Project Details | Self-Organising Maps

Using machine learning to explore spatial data (Scottish deprivation data)

| Project Date -- 2018

| Skills Used -- machine learning | R | spatial analysis | statistics | data exploration | data visualisation |

| Full Report / Paper -- Click here

| Repository --

Project Overview | Self-Organising Maps

tiny This project applies the Self-Organising Maps (SOM) machine learning technique to Scottish deprivation data from Edinburgh. SOMs offer insights that can't be explored or displayed with the linear deprivation indices. I used the kohonen package within the software RStudio. Code can be found in my GitHub repository.

I think the data exploration etchnique SOMs is a very powerful technique to analyse spatial data, especially when the data is multi-dimensional.

Read more about Self-organising maps for spatial data in my blog post.

What are SOMs?

Self-Organising Maps (SOMs) are a type of unsupervised Artificial Neural Networks (ANNs). They were developed by Teuvo Kohonen (1982) and are mostly used for clustering, visualisation and data exploration. SOMs reduce n-dimensional data and display it on the two-dimensional map where similar data is placed into the same grid cells.

Training and Clustering

The study uses the 2016 SIMD dataset containing 26 deprivation variables (excluding absolute measures), an overall rank and rankings over each of the 7 domains (ncome, employment, education, health, access to services, crime and housing). To closely monitor deprivation patterns, the study area was reduced to the 597 data zones in Edinburgh. The 26 variables were summed up within each of the themes and the SOM was then trained with seven variables representing the seven themes. After the SOM training seven clusters were created using the hierachical clustering method.


This section will show brief results of the study. For more information read the report.


The component planes show the distribution of each variable in the SOM. Red values indicate high disadvantage, whilst blue values represent low disadvantaged. The planes further show visually that income, health, employment and education are correlated. The numbers represent the seven clusters.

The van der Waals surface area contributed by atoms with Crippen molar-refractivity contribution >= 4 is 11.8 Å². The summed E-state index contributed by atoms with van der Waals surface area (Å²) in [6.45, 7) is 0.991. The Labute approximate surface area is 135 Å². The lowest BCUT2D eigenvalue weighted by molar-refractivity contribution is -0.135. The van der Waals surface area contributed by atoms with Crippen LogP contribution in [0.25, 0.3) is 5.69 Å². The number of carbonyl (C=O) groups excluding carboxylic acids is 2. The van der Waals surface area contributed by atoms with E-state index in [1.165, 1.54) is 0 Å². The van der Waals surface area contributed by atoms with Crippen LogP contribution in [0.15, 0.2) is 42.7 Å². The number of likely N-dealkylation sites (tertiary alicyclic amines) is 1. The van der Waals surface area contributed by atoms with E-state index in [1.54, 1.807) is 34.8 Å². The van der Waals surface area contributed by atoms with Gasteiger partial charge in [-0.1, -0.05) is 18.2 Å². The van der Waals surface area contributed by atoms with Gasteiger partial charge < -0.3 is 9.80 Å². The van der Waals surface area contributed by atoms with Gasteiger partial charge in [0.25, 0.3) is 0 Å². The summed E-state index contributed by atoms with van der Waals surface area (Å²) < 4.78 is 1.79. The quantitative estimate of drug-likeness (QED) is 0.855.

By means of component planes analysis and display of the results on a geographic map, the clusters were characterised to facilitate the interpretation. Note that the cluster descriptions are not purely based on sci- entific knowledge, moreover they aim to tell a narrative backed by common knowledge about the city.


Characteristics of the seven clusters. The node background colours represent the seven clusters. The codes show the seven variable properties for each neuron, with larger symbols indicating higher disadvantage. They are dis- played to visualise similarity and differences between adjacent neurons.


Cluster Charactersitics

  • Cluster 1 (7%) | The Precariats -- The Precariats is a cluster defined by very high disadvantage within the income and employment domain, low education and health issues, whilst access, crime and housing do not seem to be a major issue. The Pre- cariats are the poorest and most deprived cluster.

  • Cluster 2 (23%) | Rough Edinburgh -- The inhabitants of Rough Edinburgh share similarities with The Precariats but are less vulnerable. How- ever, they still score very low within the domains income, employment, education and health. Typical “Rough Edinburgh” districts are areas with social housing such as Dumbiedykes.

  • Cluster 3 (13%) | The Wealthy Commuters -- The Wealthy Commuters are the cluster most disadvantaged by access – but by choice. Apart from the ac- cess domain they show very low disadvantage amongst all the themes. They typically live on the outskirts or in suburban areas where they are house owners and commute to work every day.

  • Cluster 4 (41%) | The Waitrose Shoppers (Edinburgh Posh) -- This cluster is defined by a uniformly low disadvantage across the seven themes. Typical middle class families and professionals with high income and education living in urban and suburban areas belong to this cluster. Areas such as Marchmont and Stockbridge are typical for this cluster.

  • Cluster 5 (3%) | The Urban Intermediates -- This cluster is defined by excellent access and intermediate characteristics amongst the domains income, employment, health and education. It is noticeable that there is a relatively high crime rate and rather low housing conditions.

  • Cluster 6 (1%) | The Crime Triangle (Edinburgh Nightlife) -- The Crime Triangle is defined by very high crime and bad housing. It represents only a very small area in the city centre nearby Princess Street. Data zones within this cluster are not a typical living area but rather an area where people congregate and where young people enjoy the nightlife, which explains the high propor- tions of crime rates per inhabitants.

  • Cluster 7 (12%) | The Hotchpotch -- The Hotchpotch is characterised by very bad housing and excellent access. It encompasses areas in the city centre with a high proportion of students and presumably flat shares, but also more ethnic areas near to the city centre.





Kohonen, T. 1982. Self-organized formation of topologically correct feature maps. Biological Cyber- netics, 43, 59-69, 10.1007/BF00337288.

Kohonen, T. 2001. Self-Organizing Maps. 3rd ed. Berlin Heidelberg: Springer-Verlag Available at: (Accessed March 29, 2018).

Skupin, A. & Agarwal, P. 2008. Introduction: What is a Self-Organizing Map? In Agarwal, P. & Skupin, A., eds. Self-Organising Maps. Chichester, UK: John Wiley & Sons, Ltd, 1–20., 10.1002/9780470021699.ch1.